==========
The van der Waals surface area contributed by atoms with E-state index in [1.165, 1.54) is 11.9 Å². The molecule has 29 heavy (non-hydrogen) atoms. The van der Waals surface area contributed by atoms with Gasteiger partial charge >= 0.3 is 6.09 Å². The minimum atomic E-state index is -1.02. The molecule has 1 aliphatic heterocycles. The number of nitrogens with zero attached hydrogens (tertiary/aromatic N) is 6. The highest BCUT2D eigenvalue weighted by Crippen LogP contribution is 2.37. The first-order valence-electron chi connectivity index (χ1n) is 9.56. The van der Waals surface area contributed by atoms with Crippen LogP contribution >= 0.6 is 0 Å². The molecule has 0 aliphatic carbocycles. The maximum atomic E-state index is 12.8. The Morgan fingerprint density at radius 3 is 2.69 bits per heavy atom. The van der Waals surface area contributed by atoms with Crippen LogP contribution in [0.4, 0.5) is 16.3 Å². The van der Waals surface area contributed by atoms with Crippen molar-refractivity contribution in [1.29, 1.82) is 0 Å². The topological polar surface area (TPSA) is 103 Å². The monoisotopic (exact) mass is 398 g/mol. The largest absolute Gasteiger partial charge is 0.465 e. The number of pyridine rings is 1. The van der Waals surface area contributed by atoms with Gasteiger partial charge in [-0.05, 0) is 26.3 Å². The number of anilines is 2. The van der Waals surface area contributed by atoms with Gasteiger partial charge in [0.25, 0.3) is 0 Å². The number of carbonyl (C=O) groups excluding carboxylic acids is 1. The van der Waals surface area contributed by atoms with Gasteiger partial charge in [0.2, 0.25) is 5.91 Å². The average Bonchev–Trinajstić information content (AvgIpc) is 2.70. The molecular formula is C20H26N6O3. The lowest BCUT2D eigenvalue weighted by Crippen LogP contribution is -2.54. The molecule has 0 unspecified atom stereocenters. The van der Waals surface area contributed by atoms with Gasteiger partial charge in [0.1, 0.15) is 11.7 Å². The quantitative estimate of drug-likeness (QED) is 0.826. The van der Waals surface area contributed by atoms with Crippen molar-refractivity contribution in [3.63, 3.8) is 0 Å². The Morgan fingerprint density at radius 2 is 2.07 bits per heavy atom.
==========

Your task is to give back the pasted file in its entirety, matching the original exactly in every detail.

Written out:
The van der Waals surface area contributed by atoms with E-state index in [1.165, 1.54) is 11.9 Å². The molecule has 29 heavy (non-hydrogen) atoms. The van der Waals surface area contributed by atoms with Gasteiger partial charge >= 0.3 is 6.09 Å². The minimum atomic E-state index is -1.02. The molecule has 1 aliphatic heterocycles. The number of nitrogens with zero attached hydrogens (tertiary/aromatic N) is 6. The highest BCUT2D eigenvalue weighted by Crippen LogP contribution is 2.37. The first-order valence-electron chi connectivity index (χ1n) is 9.56. The van der Waals surface area contributed by atoms with Crippen LogP contribution >= 0.6 is 0 Å². The molecule has 0 aliphatic carbocycles. The maximum atomic E-state index is 12.8. The Morgan fingerprint density at radius 3 is 2.69 bits per heavy atom. The van der Waals surface area contributed by atoms with Crippen LogP contribution in [0.4, 0.5) is 16.3 Å². The van der Waals surface area contributed by atoms with Crippen molar-refractivity contribution in [1.29, 1.82) is 0 Å². The topological polar surface area (TPSA) is 103 Å². The monoisotopic (exact) mass is 398 g/mol. The largest absolute Gasteiger partial charge is 0.465 e. The number of pyridine rings is 1. The van der Waals surface area contributed by atoms with Gasteiger partial charge in [-0.05, 0) is 26.3 Å². The number of anilines is 2. The van der Waals surface area contributed by atoms with Gasteiger partial charge in [0.25, 0.3) is 0 Å². The number of carbonyl (C=O) groups excluding carboxylic acids is 1. The van der Waals surface area contributed by atoms with Gasteiger partial charge in [0.2, 0.25) is 5.91 Å². The average Bonchev–Trinajstić information content (AvgIpc) is 2.70. The molecular formula is C20H26N6O3. The lowest BCUT2D eigenvalue weighted by Crippen LogP contribution is -2.54. The molecule has 0 unspecified atom stereocenters. The van der Waals surface area contributed by atoms with Gasteiger partial charge in [0.1, 0.15) is 11.7 Å². The quantitative estimate of drug-likeness (QED) is 0.826. The van der Waals surface area contributed by atoms with Crippen molar-refractivity contribution in [3.63, 3.8) is 0 Å². The Morgan fingerprint density at radius 2 is 2.07 bits per heavy atom.